Gender stereotypes and cultural norms are the hardest to tackle when it comes to sustaining the impact of development interventions in China. In fact, project leaders have reported that even though women have benefited from social and economic empowerment, traditional gender stereotypes persist. For instance, the imbalanced sex ratio in China shows the mentality of preference for boys in sex selection before birth. But when do such preferences and gender stereotypes emerge? Studies suggest very early in childhood. For example, recent research has found that six-year-old girls tend to believe that boys are smarter than girls are. However, a gender perspective in early childhood education has been largely overlooked in education systems globally, including China, in its efforts to improve the quality of education for girls and boys.
2018 Echidna Global Scholar - The Brookings Institution
Program Specialist - UNESCO International Research and Training Centre for Rural Education (INRULED)
Associate Professor - Center for Teacher Education Research, KIS, MOE, Beijing Normal University
A Gender Profile of Basic Education in China
Since the 1980s, China has approached education as a means of ensuring social equity and harmonious development of the nation. As such, government policies clearly stated girls’ right to education, and included the evaluation of girls’ enrollment for primary and lower secondary school education in accountability systems. Preferential policies and initiatives of civil societies, such as providing funding for girls’ education and skills training have targeted the unreached girls from poor, rural, migrant, and ethnic minority families. With the decrease of the school-aged population and the number of children per family due to the family planning and one-child policy, more social and family resources have been allocated to support girls’ development. Hence, the focus on girls’ education created an opportunity for China to integrate a gender perspective into national education policies, increase engagement by local organizations, and reform beyond the education sector. Together, this enabled China to achieve gender parity in education.
In recent years, the priority for girls’ education in China has shifted from access and parity to empowerment for sustainable development. This transformation is consistent with the framework of Sustainable Development Goals (SDGs). However, now that access issues are less acute for girls, gender issues in educational processes and outcomes have become almost invisible. There is little known as to what girls and boys are experiencing in school, particularly in early education settings, even though most Chinese children spend the whole day in school starting at age three. Moreover, in contrast to the initiatives for compulsory education, there has been a lack of gender perspective in early childhood education in terms of planning, accountability, resource allocation, and the quality of teaching for girls and boys. How can quality education be achieved without a gender perspective? How can gender issues at primary, secondary, tertiary levels and beyond be tackled without paying attention to the interventions in the early years?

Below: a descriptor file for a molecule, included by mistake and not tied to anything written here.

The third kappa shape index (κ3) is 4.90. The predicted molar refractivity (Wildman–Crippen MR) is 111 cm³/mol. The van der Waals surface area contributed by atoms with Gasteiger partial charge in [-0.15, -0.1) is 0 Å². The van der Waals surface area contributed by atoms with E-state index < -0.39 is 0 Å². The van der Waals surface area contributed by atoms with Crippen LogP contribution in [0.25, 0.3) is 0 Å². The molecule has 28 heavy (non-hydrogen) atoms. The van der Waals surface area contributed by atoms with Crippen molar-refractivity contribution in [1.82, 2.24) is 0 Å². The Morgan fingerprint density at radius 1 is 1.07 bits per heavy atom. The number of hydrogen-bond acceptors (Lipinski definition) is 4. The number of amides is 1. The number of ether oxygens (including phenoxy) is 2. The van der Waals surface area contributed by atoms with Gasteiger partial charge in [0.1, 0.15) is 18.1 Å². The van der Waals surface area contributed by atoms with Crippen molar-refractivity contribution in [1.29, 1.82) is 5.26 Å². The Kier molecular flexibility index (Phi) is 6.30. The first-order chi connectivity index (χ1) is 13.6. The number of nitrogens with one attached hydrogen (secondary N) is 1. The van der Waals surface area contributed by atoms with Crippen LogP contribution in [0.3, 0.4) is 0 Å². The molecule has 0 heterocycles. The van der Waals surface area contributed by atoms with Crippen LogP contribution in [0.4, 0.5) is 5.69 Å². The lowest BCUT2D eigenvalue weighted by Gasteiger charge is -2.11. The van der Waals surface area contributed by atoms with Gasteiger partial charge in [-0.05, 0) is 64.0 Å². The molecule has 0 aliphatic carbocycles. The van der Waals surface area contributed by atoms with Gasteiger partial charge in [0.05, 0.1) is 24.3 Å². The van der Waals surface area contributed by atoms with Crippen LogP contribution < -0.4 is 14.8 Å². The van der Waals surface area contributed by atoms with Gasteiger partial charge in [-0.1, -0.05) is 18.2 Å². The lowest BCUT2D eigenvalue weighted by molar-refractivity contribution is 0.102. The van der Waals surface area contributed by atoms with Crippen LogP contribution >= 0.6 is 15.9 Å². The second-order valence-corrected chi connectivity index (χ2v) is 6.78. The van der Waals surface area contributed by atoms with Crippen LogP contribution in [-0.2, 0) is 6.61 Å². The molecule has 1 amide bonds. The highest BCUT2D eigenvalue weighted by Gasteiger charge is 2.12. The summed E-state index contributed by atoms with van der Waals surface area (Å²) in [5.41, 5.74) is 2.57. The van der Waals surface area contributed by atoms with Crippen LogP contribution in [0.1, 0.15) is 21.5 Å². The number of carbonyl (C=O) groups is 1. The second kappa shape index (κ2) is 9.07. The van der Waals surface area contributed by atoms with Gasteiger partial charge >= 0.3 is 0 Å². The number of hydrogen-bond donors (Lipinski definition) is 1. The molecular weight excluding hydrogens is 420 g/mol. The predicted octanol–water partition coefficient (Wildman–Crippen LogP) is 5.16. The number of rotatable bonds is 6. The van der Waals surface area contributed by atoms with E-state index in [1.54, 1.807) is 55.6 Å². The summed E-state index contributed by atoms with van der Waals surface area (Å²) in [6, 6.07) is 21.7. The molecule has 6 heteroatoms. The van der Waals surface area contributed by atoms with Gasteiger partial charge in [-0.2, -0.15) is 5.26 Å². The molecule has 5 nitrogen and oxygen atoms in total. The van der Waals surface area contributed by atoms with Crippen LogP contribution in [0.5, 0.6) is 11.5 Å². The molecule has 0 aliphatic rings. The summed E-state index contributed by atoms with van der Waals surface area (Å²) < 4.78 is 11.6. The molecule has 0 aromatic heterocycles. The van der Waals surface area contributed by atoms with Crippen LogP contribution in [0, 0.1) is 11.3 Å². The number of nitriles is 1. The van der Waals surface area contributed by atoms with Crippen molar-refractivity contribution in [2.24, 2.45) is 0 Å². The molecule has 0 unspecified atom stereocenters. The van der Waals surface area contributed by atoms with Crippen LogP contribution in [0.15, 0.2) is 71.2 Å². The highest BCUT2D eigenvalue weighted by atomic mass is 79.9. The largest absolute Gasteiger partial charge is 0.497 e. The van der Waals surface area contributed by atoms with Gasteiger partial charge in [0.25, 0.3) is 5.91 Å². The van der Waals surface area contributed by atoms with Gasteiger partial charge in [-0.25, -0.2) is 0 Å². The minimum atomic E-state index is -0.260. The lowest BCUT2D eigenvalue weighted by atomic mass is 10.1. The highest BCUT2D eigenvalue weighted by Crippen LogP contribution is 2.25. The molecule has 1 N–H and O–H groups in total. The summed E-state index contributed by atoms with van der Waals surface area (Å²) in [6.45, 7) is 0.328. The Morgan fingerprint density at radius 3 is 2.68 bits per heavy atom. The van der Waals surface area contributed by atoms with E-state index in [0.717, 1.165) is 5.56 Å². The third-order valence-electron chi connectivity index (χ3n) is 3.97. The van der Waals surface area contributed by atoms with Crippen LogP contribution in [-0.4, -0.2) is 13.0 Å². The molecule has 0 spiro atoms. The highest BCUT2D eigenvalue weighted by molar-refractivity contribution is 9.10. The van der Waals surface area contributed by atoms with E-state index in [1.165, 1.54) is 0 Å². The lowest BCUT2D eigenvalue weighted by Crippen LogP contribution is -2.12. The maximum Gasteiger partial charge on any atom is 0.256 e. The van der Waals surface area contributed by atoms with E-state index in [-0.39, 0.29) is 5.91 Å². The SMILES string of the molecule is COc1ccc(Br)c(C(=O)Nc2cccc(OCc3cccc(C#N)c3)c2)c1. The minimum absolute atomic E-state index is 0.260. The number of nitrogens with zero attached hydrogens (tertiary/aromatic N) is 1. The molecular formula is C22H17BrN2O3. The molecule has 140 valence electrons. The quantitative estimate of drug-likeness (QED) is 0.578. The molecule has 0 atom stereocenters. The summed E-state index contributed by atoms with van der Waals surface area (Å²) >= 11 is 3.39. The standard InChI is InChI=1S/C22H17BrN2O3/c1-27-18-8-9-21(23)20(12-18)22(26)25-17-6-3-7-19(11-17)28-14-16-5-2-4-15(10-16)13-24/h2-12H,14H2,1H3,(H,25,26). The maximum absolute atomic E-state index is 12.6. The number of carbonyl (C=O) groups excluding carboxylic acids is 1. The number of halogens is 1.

Changing Stereotypes in the Early Years
As an Echidna Scholar, I intend to address these questions by exploring possible pathways to integrate a gender perspective into early childhood education teacher policy in China. This study comes at an exciting moment for education policy in China, as the government has recently increased its investment and planning in early childhood education as well as teacher quality and professionalism. This makes for a terrific opportunity to re-examine and inform policy.
Indeed, we should not underestimate the importance of early childhood education and socialization on the development of deeply ingrained gender norms. Studies based on teacher-child interactions and peer activities in kindergarten in Norway and Hong Kong found that kindergarten teachers convey traditional gender values through the repeated use of gendered routines, and both teacher and children’s behaviors reflected gender stereotypes.
In China, the education system needs opportunities for pre- and in-service teachers to reflect on gender-related attitudes, perceptions and expectations of children, and to use diversified teaching and assessment in practice. As interventions in the early years have long-lasting effects, it is critical for the education system to tackle gender stereotypes early on, instead of reproducing them, thereby keeping girls’ development within the status quo.
Evidence suggests that pre-service and in-service gender sensitive teacher training has been effective in enhancing gender equity and equality in schooling. In the past decade, Nordic countries have put gender equality early childhood policy into practice in education systems. Case studies of gender-responsive teaching models in several countries in Africa have found that changes in teachers’ attitudes and practices, particularly teachers’ encouragement, helped girls enhance their self-esteem. It is important for teachers to be aware of the visible and invisible stereotypes that exist in education contexts and processes.
Girls’ and boys’ achievements are strongly associated with the success of the other. A gender approach brings awareness to the developmental characteristics of both boys and girls, and benefits households, communities, national development, and social equity. I believe that the key objective lies in making the value and power of education transform the lives and futures of both girls and boys in China.